OH - Important to mention!!!   Speaking of learning a teeny-tiny tidbit....let me tell you about the octave my voice reached when I threw in a purple batik fat quarter last minute and the water in the washing machine immediately started turning HOT PINK.    OMG, I totally started to panic.   I ripped that purple out of the water sooooo fast!   Threw it in the laundry tub and tried to rinse it and it just kept flowing, and flowing and flowing hot pink\purple down the drain.   I finally grabbed it like it was a spider body in a kleenex and threw it at the garbage can!!

I had a batik\hand dye discussion with my friend Sandy over at Quilting For The Rest of Us.  (Go on, visit her a minute and then come back.    She does a fabulous "pose" when told to.  (grin) )

Anywho - Vicki was dabbling in dying fabrics, so there is a chance that the purple "batik" I threw in the washing machine was a hand-dyed fabric that had not yet had the color set.  Sandy does a LOT more than dabble with it.   So I peppered her with questions on retreat.   The result is this bulleted list:
  • do NOT wash anything that COULD be a hand-dyed fabric until you soak it in RETAYNE.  Retayne FIXES dye to fabric and should be used in cases where you are concerned that a fabric might bleed.   She recommended only putting LIKE colors together.
  • SYNTHRAPOL is a special detergent that does all kinds of cool stuff.   It suspends dye particles so that they do not reattach to fabric.  Removes sizing, oils, fingerprints and other impurities.
  • a COLOR CATCHER catches loose dyes found in the wash water and prevents the dye from running or bleeding onto other fabrics.   
  • I got REALLY lucky that I caught the only bleeding fabric.

Moving onto Block 1!    "Blooming Nine Patch Block"   I spent about 2 hours starching and pressing all my nice clean fabrics before I started cutting.   I joked a few times...  "why did I wash, dry and then stand here making it stiff again...."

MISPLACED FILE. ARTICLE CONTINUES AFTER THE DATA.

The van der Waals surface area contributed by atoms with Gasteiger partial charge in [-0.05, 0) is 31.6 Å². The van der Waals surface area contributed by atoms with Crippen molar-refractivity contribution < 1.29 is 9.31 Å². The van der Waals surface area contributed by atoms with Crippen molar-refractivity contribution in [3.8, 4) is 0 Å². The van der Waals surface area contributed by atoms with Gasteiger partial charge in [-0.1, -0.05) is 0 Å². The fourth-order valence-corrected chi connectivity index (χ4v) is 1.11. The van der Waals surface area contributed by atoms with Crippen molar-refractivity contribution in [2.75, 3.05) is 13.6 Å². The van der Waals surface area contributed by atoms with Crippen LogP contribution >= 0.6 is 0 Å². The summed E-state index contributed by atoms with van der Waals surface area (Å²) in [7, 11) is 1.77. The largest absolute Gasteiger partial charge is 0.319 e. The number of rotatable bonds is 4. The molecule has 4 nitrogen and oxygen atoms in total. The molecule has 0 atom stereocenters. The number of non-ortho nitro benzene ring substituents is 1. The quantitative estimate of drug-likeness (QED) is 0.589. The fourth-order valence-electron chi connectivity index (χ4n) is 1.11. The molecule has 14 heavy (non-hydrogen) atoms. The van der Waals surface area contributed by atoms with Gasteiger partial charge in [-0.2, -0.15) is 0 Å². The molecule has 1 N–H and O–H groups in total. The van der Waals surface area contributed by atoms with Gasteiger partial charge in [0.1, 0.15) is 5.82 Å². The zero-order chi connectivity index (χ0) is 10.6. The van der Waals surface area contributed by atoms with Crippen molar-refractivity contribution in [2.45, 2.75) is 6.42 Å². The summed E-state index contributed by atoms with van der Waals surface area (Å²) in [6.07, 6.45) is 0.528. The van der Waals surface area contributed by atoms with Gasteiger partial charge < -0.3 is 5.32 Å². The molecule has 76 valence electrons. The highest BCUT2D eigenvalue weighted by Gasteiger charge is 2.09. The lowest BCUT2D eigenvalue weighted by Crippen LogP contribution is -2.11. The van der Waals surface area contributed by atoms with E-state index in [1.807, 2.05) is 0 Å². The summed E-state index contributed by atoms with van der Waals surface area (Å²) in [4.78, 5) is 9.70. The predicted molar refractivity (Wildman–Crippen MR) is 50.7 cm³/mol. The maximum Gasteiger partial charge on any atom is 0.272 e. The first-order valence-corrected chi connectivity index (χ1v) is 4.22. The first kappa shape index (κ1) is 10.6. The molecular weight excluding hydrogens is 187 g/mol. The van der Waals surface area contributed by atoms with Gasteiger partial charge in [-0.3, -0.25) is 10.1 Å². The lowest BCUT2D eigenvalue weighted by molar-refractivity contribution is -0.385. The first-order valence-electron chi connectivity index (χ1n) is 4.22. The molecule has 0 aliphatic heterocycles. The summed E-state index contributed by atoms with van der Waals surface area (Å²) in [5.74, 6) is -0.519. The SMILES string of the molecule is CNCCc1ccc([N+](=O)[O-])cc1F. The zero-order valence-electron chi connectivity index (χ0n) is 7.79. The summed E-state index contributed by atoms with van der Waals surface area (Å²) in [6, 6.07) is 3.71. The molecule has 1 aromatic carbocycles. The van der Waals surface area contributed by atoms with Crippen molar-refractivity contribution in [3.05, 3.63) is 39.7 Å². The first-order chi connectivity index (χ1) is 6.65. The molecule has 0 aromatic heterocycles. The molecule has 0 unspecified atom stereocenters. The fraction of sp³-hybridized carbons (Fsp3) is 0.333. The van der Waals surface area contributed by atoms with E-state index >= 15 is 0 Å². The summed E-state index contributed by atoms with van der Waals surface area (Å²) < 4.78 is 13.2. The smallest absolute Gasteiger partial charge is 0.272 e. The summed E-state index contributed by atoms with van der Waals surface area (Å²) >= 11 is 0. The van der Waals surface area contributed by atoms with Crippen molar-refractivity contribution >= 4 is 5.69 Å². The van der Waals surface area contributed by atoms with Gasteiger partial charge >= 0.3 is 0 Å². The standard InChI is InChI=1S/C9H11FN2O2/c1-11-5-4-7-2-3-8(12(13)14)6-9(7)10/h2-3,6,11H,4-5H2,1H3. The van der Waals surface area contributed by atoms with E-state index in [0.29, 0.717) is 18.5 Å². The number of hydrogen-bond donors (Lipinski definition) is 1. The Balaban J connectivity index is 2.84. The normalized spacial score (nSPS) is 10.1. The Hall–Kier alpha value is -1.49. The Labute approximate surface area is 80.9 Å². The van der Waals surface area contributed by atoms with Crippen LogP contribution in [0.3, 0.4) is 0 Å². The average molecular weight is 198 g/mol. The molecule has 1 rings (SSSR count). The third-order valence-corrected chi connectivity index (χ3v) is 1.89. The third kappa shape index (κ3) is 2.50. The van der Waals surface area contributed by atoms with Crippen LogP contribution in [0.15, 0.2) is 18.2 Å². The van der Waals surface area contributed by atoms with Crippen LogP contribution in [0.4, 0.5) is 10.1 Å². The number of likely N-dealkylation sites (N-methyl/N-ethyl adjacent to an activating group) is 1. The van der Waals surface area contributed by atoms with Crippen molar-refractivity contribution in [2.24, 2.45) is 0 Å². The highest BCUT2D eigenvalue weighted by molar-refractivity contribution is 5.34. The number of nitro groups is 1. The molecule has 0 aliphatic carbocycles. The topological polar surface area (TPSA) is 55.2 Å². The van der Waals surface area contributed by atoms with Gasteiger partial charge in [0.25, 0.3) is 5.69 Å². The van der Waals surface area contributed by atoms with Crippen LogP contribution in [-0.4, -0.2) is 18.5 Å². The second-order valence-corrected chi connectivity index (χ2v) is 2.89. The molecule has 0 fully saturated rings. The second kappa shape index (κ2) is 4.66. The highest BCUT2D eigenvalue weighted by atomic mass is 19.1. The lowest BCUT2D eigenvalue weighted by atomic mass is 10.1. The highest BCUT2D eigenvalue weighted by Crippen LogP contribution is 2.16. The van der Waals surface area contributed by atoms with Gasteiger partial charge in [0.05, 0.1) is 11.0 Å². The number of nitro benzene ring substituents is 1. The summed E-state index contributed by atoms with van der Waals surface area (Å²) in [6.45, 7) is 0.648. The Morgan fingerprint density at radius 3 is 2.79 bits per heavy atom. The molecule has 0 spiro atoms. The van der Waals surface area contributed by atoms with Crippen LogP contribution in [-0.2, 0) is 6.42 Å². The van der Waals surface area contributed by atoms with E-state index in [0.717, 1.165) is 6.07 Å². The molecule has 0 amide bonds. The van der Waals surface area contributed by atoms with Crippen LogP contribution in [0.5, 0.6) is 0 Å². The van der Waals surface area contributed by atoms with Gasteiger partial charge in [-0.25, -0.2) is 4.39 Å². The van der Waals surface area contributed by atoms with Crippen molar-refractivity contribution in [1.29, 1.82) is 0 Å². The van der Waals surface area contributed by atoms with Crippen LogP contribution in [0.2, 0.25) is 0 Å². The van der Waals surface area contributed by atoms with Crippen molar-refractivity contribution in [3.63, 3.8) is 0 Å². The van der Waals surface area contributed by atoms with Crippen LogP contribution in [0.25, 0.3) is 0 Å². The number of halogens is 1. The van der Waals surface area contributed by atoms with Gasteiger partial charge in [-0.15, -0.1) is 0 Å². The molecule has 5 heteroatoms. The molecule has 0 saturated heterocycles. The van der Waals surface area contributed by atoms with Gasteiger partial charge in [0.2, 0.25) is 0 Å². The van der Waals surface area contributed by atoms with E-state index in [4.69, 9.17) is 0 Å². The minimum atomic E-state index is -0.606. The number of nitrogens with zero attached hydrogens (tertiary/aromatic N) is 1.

"Bleeding and Shrinking" I was reminded.... I have to admit - working with this fabrics after all this preparation was REALLY worth it.   I have never felt more confident putting pieces under the needle.

Just keep piecing, just keep piecing
Block 1 - NOT yet Quilted
Block 2 - minus the center
Block 2 went together beautifully as well.   It's not sewn down yet and somewhere between my dryer and retreat, the yellow batik disappeared...  I had a small piece with me for the center of Block 1, but not enough to do the center of block 2 and I wanted yellow there.    This one is an applique block.  I want to watch Leah's video on how SHE does the applique steps here.  I was going to hand applique it down, but again....why take a "class\guided instruction" if you are just going to do it your way??

Home on the design wall
I worked on several other projects at retreat, which I will cover in another post, so these two blocks made it home and up on one of my design walls without being quilted.    I kept feeling this little "tug" about which machine to use to quilt this quilt.    By the time I got set back up at home....I knew what I was going to do...

Meet "Emma"....   (gasp!)  Did you even know that I had a computerized machine?? This is actually "Emma II".  My first machine was a Viking Designer 1 that I purchased as a house-warming gift to myself back in 2003.  My first love was Machine Embroidery...not quilting.  More on that some other time. A few years later, I had an opportunity to upgrade to a Designer SE, so I did!  Anyway... a long-time friend of mine happened to mention that she was looking for a new home for HER DSE.   We bought them\upgraded them at the same time.   So this little nostalgic tug pulled at me....  Lula... Lula is Emma's SISTER!   Don't ask me why, but she's coming home with me too.  So Lula and Emma will live happily ever after together...    Ok yeah - getting off track here...


So I set up my Viking (Emma) in my cabinet and grabbed an old practice sandwich to take her for a spin....

Practice, practice
The BLUE thread is from a show I did.   We were testing tension on an old Singer 15-91.  I loaded up some rainbow varigated thread and just started testing out some of the blank space that was left on this scrap.   Once I got my rhythm going, I slapped a 10" square light blue batik right on top of it and loaded up a different thread.

Really liking this thread Weight!

Looks like a 40wt cotton
So after playing around a bit, I've decided I'm going to DOUBLE my batting on my Leah Day blocks, and try using a heavier thread with the quilting.    Stay tuned!!